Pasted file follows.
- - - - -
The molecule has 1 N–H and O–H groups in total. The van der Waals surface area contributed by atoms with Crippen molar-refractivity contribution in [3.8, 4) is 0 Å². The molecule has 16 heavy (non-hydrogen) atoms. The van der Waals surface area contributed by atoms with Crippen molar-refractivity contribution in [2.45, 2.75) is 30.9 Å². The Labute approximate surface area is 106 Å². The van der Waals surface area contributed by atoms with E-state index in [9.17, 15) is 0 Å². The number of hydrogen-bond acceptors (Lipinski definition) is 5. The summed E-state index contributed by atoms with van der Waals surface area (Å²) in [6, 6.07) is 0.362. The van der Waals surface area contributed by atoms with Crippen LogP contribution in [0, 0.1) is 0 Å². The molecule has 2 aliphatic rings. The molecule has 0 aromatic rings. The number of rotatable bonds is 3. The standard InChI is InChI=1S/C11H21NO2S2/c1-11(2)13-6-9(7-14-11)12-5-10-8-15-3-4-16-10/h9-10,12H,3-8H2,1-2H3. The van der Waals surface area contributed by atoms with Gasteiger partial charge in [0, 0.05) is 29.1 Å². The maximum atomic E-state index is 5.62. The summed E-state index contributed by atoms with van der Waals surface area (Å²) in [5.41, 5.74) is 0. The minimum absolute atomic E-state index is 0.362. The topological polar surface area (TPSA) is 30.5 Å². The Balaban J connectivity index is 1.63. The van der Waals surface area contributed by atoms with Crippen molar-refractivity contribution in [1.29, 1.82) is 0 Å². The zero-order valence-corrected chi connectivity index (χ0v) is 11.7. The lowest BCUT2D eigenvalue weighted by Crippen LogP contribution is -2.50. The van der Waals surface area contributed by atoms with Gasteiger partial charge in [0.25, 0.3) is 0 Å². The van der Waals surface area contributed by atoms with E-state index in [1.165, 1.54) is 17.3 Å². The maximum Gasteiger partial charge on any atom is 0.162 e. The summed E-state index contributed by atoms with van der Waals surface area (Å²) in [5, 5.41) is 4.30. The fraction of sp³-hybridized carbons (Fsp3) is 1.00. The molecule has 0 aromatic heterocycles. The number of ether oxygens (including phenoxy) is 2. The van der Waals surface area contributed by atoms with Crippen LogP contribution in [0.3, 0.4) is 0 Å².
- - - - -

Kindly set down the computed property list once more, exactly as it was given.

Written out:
The molecule has 1 N–H and O–H groups in total. The van der Waals surface area contributed by atoms with Crippen molar-refractivity contribution in [3.8, 4) is 0 Å². The molecule has 16 heavy (non-hydrogen) atoms. The van der Waals surface area contributed by atoms with Crippen molar-refractivity contribution in [2.45, 2.75) is 30.9 Å². The Labute approximate surface area is 106 Å². The van der Waals surface area contributed by atoms with E-state index in [9.17, 15) is 0 Å². The number of hydrogen-bond acceptors (Lipinski definition) is 5. The summed E-state index contributed by atoms with van der Waals surface area (Å²) in [6, 6.07) is 0.362. The van der Waals surface area contributed by atoms with Crippen LogP contribution in [0, 0.1) is 0 Å². The molecule has 2 aliphatic rings. The molecule has 0 aromatic rings. The number of rotatable bonds is 3. The standard InChI is InChI=1S/C11H21NO2S2/c1-11(2)13-6-9(7-14-11)12-5-10-8-15-3-4-16-10/h9-10,12H,3-8H2,1-2H3. The van der Waals surface area contributed by atoms with Gasteiger partial charge in [0, 0.05) is 29.1 Å². The maximum atomic E-state index is 5.62. The summed E-state index contributed by atoms with van der Waals surface area (Å²) in [5.41, 5.74) is 0. The minimum absolute atomic E-state index is 0.362. The topological polar surface area (TPSA) is 30.5 Å². The Balaban J connectivity index is 1.63. The van der Waals surface area contributed by atoms with Crippen molar-refractivity contribution in [1.29, 1.82) is 0 Å². The zero-order valence-corrected chi connectivity index (χ0v) is 11.7. The lowest BCUT2D eigenvalue weighted by Crippen LogP contribution is -2.50. The van der Waals surface area contributed by atoms with Gasteiger partial charge in [0.25, 0.3) is 0 Å². The van der Waals surface area contributed by atoms with E-state index in [1.165, 1.54) is 17.3 Å². The maximum Gasteiger partial charge on any atom is 0.162 e. The summed E-state index contributed by atoms with van der Waals surface area (Å²) in [5, 5.41) is 4.30. The fraction of sp³-hybridized carbons (Fsp3) is 1.00. The molecule has 0 aromatic heterocycles. The number of ether oxygens (including phenoxy) is 2. The van der Waals surface area contributed by atoms with Crippen LogP contribution in [0.3, 0.4) is 0 Å².